• Defining “Property Use Limitation” and “Significant Data Gap.”
  • Adding additional report components (e.g., now must include a site plan).
  • Including a new flowchart to guide determination of RECs, CRECs, and HRECs.

In sum, the changes under ASTM 1527-21 represent a more conservative Phase I review of what will be a slightly broader scope of hazardous substances, which could result in additional conditions flagged as RECs, longer report preparation timeframes, and more detailed Phase Is, increasing diligence costs and potentially delaying deal timing.

Assuming that the rule is finalized and consultants could satisfy either standard, deal teams should consider which standard best suits their needs.  For example:

  • Buyers on an aggressive timeline and with more risk tolerance may prefer meeting ASTM 1527-13. On the other hand, buyers may want reports prepared to meet ASTM 1527-21 to obtain the more detailed report required by the standard.
  • Sellers performing a Phase I may benefit from a Phase I prepared in compliance with 1527-13 to limit due diligence timing and cost.
  • If there is a lender or insurer involved, parties must be cognizant of specific underwriting and loan approval requirements. Such requirements may evolve over the next few months as the rule is finalized, and insurers may change their requirements at their discretion (including requiring compliance with one standard but not the other).

Finally, another point to consider is whether a party requires the Phase I to satisfy something other than AAI, like a state law on environmental liability limitations for new owners.  Phase Is prepared to satisfy state requirements in addition to AAI may need to comply with ASTM 1527-21 before the AAI regulations require it, depending on the state law and guidance from the regulatory agency.  For example, some states like Michigan and Kansas implement programs where purchasers of contaminated property can limit their liability for environmental issues at a property if they satisfy certain legal and regulatory requirements.  These requirements generally include the preparation of Phase I.  Buyers should take note that the state agencies are free to issue their own guidance on which standard the Phase Is should meet for the state program.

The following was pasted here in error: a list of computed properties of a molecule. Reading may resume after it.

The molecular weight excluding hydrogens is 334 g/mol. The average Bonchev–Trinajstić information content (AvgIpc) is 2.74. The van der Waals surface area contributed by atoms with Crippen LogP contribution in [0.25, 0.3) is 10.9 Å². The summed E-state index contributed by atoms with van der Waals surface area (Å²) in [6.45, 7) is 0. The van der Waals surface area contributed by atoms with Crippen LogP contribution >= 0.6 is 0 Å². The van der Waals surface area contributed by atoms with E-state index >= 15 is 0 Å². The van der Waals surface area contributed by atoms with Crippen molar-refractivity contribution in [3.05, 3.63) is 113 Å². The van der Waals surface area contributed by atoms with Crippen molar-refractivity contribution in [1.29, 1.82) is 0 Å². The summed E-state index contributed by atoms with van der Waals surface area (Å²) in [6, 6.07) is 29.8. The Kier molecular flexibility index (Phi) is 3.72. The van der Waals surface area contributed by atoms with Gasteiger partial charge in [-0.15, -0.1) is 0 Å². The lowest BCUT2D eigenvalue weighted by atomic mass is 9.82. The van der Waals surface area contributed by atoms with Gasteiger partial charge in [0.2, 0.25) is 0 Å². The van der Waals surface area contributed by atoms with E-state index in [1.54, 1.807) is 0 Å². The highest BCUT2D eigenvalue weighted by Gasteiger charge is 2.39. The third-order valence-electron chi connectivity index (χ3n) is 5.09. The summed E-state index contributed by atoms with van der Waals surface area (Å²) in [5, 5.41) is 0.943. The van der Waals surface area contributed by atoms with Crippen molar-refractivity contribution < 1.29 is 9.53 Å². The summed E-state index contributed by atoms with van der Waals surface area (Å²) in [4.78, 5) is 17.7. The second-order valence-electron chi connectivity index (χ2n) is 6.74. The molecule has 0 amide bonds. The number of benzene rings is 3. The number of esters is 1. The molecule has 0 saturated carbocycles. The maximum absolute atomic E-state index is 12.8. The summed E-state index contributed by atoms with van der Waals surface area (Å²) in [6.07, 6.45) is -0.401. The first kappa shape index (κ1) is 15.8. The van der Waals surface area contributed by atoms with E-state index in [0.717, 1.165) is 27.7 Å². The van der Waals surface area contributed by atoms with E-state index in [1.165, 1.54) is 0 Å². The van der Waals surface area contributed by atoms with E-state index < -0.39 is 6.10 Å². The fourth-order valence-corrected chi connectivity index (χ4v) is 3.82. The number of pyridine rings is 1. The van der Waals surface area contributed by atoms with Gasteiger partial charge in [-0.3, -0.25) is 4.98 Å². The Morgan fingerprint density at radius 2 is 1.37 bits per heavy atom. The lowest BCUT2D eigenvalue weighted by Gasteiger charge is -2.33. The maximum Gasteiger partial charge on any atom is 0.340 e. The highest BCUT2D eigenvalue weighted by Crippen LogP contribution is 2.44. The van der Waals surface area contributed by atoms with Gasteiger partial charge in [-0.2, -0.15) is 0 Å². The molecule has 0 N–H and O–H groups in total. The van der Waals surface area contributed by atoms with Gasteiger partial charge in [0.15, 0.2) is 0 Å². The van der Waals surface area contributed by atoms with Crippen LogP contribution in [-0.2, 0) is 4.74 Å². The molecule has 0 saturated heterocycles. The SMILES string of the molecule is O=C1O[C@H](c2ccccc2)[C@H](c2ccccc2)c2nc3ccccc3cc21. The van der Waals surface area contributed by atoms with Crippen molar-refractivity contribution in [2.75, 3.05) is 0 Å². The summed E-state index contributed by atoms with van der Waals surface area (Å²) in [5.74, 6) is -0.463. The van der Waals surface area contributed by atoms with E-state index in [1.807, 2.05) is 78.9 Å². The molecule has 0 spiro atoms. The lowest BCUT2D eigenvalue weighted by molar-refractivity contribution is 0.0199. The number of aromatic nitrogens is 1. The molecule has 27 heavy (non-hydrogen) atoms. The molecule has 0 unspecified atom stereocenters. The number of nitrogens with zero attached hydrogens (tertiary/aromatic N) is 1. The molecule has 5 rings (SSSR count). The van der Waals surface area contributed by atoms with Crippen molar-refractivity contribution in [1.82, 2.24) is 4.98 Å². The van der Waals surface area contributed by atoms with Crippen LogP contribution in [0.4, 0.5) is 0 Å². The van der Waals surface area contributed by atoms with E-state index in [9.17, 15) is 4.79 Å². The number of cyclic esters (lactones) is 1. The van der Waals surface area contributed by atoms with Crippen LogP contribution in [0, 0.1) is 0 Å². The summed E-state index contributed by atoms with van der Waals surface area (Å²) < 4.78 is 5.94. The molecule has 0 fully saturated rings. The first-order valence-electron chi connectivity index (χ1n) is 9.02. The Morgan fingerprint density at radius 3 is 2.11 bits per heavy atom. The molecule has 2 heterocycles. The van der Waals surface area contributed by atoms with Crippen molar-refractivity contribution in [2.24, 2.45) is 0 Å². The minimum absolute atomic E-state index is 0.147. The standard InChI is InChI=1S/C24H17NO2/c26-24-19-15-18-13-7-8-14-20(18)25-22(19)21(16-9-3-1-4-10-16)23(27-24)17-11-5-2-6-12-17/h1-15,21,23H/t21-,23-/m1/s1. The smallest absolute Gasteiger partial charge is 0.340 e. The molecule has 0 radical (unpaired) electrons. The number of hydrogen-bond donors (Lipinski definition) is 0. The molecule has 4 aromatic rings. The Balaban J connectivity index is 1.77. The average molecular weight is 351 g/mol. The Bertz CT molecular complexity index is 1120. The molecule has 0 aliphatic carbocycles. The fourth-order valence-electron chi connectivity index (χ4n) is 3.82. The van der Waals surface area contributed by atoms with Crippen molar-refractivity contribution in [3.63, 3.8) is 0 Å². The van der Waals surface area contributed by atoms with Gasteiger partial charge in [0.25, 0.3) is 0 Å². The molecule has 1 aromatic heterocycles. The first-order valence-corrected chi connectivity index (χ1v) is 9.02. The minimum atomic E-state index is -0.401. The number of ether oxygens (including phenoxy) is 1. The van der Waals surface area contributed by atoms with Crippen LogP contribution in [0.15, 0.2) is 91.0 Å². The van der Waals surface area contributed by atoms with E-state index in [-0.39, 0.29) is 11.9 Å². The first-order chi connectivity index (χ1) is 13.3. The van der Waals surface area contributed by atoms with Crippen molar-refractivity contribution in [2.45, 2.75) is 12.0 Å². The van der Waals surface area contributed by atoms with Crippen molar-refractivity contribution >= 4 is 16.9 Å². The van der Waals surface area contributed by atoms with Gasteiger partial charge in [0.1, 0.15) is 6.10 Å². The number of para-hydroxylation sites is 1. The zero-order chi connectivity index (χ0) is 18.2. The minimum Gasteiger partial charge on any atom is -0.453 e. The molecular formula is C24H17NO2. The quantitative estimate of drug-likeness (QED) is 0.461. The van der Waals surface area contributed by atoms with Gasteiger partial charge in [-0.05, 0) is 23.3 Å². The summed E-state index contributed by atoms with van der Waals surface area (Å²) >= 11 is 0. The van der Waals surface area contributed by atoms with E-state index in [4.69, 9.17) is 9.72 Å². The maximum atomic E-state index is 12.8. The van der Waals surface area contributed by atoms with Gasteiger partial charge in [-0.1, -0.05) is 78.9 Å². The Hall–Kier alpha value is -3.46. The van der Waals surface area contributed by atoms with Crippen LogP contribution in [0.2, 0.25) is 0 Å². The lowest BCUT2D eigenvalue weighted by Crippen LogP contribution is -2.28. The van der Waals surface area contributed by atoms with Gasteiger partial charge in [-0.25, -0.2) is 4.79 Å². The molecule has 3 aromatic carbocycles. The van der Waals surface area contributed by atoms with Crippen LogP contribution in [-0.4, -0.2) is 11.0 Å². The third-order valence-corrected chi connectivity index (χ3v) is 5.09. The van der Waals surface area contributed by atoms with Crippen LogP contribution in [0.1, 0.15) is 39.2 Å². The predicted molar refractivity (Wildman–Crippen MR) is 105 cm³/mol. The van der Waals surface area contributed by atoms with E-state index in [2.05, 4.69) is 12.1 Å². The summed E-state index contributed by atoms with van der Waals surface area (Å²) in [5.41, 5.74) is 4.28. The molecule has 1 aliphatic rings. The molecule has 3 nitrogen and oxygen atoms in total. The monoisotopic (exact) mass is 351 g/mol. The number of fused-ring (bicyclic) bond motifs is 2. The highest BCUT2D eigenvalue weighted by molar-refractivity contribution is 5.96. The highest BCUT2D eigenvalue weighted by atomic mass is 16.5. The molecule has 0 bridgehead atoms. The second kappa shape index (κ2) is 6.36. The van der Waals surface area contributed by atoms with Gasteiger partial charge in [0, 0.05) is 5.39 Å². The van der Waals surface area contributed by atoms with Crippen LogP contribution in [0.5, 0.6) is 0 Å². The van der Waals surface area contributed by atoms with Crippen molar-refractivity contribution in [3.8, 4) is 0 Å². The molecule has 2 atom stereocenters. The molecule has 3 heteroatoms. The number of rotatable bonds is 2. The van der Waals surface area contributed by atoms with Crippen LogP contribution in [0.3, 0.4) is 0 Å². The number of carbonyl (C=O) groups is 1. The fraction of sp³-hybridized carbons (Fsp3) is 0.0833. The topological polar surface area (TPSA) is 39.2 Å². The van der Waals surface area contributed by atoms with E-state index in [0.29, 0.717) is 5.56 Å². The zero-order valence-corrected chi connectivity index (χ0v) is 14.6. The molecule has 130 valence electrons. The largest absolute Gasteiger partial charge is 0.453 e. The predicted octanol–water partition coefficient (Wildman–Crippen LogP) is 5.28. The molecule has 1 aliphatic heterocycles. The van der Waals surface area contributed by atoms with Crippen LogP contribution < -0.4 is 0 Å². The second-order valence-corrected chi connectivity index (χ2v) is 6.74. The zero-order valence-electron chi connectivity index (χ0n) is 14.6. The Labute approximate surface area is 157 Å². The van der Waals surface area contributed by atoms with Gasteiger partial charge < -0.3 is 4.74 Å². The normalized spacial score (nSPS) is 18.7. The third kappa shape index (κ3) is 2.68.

Looking Ahead

EPA’s rules include a 30-day public comment window open until April 13, 2022.  If EPA receives adverse comment, it will withdraw the direct final rule and proceed with the proposed rulemaking. This will delay official adoption of the ASTM 1527-21 to the AAI rule for some time, as EPA would need to address the adverse comments and publish a final rule with a new effective date.  If no adverse comment is received, the direct final rule will go into effect on May 13, 2022.  At that point, all Phase Is could comply with ASTM 1527-13 or ASTM 1527-21. If history is any indication, EPA received adverse comment during the previous update from ASTM 1527-05 to ASTM 1527-13 where it also proposed compliance with either standard as satisfying AAI.  However, the changes between -13 and -21 compared to -05 and -13 are much less significant.

Reed Smith continues track these updates as they develop, and expects more updates from EPA and its efforts to adopt the revised standard. Should you have any questions, please contact Jennifer A. Smokelin or Casey J. Snyder of Reed Smith’s EHS team.